Basics of digital signatureElectronic documents and signatureIn business transactions, electronic documents are being increasingly exchanged andarchived as a matter of course in the same way it has been done for a long time withtheir counterparts in paper form. The paper documents are often provided with hand‑written signatures, which give the documents a defined probative value in the applica‑ble law. To ensure that electronic documents can also be signed with the same probativevalue, the law created the electronic signature.The advantages of electronic signatures in business processes are obvious: Improved performance and quality: They enable documents to be signed automaticallyin the outbox and signatures to be verified automatically in the inbox. Legal security: They enable an improvement of the probative value, in particular thenon-repudiation of the data sent electronically.In the legal texts the characteristics of an electronic signature are described. The texts con‑tain no specifications for the technical implementation, however. For the technical realisa‑tion the industry has developed a series of standards which define the concept of a digitalsignature and describe its characteristics.Electronic signatureThe functions of an electronic signature are as follows: Substitute for a handwritten signature: An electronic signature can fulfil therequirements of a handwritten signature in the same way as a handwritten signatureitself if the legal requirements for this are met. Integrity protection: Electronic signatures have a “sealing effect” for digital documents. Authenticity: With an electronic signature it can be ensured that the natural or legalperson can be identified. Authorisation: Rights and authorities can be stipulated in the certificate andmanaged and can therefore be assigned to the person.According to the Federal law on certification services and other uses of digital certificatesin the area of electronic signatures (ZertES) there are two types of signatures: An advanced electronic signature (integrity protection and identification of thesignatory) can be used for natural and also legal persons and is assigned to an “owner”.“Owner” can be a person but also a machine (server). It is not equivalent to a handwrit‑ten signature and is suitable in particular for signing digital documents where there areno legal formalities. A qualified electronic signature (fulfilment of form regulations) is an advanced elec‑tronic signature which is based on a secure signature creation device and a qualifiedcertificate valid at the time of creation, issued for a specific person. The certificate alsohas to come from a recognised provider of certification services. The “owner” is always anatural person.The Ordinance of the Swiss Federal Department of Finance on electronically transmitteddata and information (ElDI-V) regulates areas including the technical, organisational and 2014 PDF Tools AG – Premium PDF TechnologyWhite Paper – Digital signatures from the cloud, page 3/16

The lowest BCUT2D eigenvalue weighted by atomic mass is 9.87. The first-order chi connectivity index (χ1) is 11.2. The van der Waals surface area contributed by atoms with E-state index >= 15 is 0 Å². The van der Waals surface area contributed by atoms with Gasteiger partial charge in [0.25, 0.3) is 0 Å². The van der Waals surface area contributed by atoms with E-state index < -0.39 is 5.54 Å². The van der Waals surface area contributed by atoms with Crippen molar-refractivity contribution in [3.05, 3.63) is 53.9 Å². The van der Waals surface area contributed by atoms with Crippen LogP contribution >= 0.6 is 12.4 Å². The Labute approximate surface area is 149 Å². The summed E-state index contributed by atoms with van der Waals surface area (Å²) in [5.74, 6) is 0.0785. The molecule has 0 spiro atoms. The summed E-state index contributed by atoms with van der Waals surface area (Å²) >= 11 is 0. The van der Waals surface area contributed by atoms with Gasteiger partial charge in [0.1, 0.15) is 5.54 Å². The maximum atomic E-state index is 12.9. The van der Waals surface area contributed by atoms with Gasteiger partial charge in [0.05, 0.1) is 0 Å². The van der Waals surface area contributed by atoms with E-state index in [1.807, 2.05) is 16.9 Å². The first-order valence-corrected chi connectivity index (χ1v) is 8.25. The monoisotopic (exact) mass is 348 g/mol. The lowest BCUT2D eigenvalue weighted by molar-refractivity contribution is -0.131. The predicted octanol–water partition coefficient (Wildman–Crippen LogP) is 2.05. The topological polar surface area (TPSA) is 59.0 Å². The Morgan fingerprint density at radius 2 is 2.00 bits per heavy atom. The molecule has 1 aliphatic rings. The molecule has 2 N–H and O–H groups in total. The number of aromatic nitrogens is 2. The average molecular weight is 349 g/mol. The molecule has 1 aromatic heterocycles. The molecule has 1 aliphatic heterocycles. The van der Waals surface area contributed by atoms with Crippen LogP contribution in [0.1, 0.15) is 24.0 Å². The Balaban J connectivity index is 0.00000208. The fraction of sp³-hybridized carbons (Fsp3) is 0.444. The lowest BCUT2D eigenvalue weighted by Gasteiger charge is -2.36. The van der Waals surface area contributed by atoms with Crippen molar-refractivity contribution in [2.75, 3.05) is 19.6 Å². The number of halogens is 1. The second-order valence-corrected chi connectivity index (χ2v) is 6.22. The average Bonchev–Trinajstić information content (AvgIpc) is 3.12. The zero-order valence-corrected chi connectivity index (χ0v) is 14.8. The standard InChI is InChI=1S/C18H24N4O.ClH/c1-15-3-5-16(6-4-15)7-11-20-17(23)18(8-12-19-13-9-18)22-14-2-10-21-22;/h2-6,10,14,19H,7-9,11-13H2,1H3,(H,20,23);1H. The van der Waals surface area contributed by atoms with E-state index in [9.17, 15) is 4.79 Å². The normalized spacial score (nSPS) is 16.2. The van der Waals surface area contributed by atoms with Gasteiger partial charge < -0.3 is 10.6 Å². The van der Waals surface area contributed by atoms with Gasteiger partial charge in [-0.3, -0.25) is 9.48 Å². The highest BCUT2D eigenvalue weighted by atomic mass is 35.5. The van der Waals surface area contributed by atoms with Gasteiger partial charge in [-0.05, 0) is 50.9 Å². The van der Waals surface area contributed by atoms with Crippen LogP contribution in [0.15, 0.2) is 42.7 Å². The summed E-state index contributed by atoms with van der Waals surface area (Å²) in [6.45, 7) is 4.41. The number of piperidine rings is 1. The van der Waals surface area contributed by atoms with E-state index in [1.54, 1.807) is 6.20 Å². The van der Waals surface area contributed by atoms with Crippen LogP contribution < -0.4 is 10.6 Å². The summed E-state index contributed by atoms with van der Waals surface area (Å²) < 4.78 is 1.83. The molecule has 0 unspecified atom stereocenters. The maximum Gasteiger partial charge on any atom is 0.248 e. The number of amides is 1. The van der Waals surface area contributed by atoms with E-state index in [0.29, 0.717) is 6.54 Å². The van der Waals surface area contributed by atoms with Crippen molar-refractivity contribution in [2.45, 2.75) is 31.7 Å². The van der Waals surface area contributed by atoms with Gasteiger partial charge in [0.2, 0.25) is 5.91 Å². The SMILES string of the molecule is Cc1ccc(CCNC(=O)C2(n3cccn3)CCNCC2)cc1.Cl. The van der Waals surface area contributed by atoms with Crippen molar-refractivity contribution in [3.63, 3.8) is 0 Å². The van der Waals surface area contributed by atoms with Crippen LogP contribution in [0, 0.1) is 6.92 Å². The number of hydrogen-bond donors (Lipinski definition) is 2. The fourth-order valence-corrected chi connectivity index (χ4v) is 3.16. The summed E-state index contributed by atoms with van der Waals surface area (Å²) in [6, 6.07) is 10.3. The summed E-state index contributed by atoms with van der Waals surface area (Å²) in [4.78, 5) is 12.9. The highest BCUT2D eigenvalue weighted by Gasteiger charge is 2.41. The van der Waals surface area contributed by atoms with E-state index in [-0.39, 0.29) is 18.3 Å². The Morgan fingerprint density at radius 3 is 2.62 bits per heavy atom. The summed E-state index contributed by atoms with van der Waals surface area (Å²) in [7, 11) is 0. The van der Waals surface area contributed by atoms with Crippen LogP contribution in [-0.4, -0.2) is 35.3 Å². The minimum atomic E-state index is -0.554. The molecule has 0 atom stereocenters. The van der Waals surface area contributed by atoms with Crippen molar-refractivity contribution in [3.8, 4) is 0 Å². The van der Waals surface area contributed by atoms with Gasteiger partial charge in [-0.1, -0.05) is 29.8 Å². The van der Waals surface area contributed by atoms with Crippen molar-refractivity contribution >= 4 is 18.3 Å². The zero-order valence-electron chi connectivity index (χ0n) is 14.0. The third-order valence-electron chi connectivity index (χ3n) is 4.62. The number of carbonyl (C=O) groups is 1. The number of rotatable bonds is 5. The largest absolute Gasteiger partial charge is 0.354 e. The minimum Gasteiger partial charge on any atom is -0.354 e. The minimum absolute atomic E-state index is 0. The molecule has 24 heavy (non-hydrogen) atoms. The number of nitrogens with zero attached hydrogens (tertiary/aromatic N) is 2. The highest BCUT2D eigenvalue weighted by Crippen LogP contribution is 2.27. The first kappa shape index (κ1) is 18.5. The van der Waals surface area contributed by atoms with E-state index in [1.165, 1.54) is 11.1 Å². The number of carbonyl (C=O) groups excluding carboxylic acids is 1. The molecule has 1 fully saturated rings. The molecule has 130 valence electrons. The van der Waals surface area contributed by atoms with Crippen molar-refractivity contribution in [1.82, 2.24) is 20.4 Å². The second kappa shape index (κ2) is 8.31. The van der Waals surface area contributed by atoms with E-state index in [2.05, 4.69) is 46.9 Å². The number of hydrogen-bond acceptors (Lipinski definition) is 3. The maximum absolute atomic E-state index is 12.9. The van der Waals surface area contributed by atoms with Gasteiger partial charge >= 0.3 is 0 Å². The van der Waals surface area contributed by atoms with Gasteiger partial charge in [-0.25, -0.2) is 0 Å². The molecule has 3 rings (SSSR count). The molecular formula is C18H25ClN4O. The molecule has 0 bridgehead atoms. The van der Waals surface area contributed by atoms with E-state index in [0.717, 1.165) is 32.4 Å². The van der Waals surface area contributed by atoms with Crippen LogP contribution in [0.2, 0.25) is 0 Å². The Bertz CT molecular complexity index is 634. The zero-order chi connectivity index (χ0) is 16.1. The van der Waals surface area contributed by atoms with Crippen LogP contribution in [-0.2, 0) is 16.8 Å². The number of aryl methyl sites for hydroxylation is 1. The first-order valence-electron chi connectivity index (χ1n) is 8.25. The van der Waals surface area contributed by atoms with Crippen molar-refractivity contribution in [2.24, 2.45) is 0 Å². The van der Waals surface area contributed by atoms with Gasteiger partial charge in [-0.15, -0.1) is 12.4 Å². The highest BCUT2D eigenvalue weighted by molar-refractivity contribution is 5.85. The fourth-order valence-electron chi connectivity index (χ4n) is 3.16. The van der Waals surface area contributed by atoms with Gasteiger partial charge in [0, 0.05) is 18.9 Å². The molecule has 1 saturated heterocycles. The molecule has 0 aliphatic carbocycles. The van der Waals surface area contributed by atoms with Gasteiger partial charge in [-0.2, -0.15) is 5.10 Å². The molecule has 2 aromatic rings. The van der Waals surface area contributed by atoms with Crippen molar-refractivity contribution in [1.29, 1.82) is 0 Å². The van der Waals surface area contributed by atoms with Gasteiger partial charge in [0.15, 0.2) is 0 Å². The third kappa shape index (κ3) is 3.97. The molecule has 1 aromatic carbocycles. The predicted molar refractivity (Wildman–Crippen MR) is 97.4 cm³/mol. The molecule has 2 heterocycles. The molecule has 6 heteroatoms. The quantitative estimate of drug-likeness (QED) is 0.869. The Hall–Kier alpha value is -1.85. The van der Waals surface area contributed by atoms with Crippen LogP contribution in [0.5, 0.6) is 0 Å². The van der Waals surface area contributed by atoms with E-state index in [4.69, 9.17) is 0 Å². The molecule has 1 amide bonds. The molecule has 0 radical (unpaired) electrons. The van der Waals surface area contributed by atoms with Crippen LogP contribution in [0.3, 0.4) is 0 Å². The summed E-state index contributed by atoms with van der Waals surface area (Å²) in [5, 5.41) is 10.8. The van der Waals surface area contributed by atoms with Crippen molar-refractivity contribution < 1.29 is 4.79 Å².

procedural requirements for an electronic signature to create and verify VAT-compliantinvoices. The Company accounts decree (GeBüV) stipulates that electronic signatures andtime stamps can be used for storing documents saved on alterable information media.For qualified electronic signatures with proof of identity there is SuisseID in Switzerland fornatural persons.Digital signatureAs mentioned above, a digital signature is a technical implementation of an electronic sig‑nature. It consists of data which is assigned to the signed document. To ensure the charac‑teristics demanded in the legal texts can be guaranteed with certainty, cryptographic pro‑cedures are used to create and verify digital signatures.To create a digital signature the following three things are required: A certificate, issued to the “owner” A corresponding private key which only the “owner” owns and has to keep protected The document which is being signedWith the signature software the “owner” can therefore create a digital signature. The recipi‑ent of the document can now verify the digital signature. To do this, the recipient needsthe following three things: The signed document The certificate of the “owner”. In general this is embedded in the document itself. The digital signature. This is also embedded in the document together with the certificate.This process can be carried out easily by the recipient with the signature software.According to the law, the “owner” also needs a signature creation device to create qualifiedsignatures. In technical terms it is an electronic device which keeps the private key safeand protects against external access. In practice, smartcards, USB tokens and HSMs (Hard‑ware Security Modules) are used as suitable devices. For practical reasons these devicesalso contain the “owner” certificate and the certificates of the issuer as well as the privatekey. Unlike the private key, the certificates do not need to be protected. They may be pub‑lished because they are needed to verify the digital signature.Standards for digital documents and signaturesThe most important document standards for signed, digital documents are: ISO-19005 (PDF/A): ISO Standard 19005 defines a file format based on PDF called PDF/A.The format provides a mechanism which presents electronic documents in such a waythat the visual appearance remains over a long time, independent of tools and systemsfor production, storage and reproduction. For this reason the document has to containeverything which is needed for perfect presentation (fonts, colour profiles, etc.) and maynot refer to external sources either directly or indirectly. XML: The format was developed for exchanging hierarchically structured data in textform between machines. The specification is published by the W3C (World Wide WebConsortium). 2014 PDF Tools AG – Premium PDF TechnologyWhite Paper – Digital signatures from the cloud, page 4/16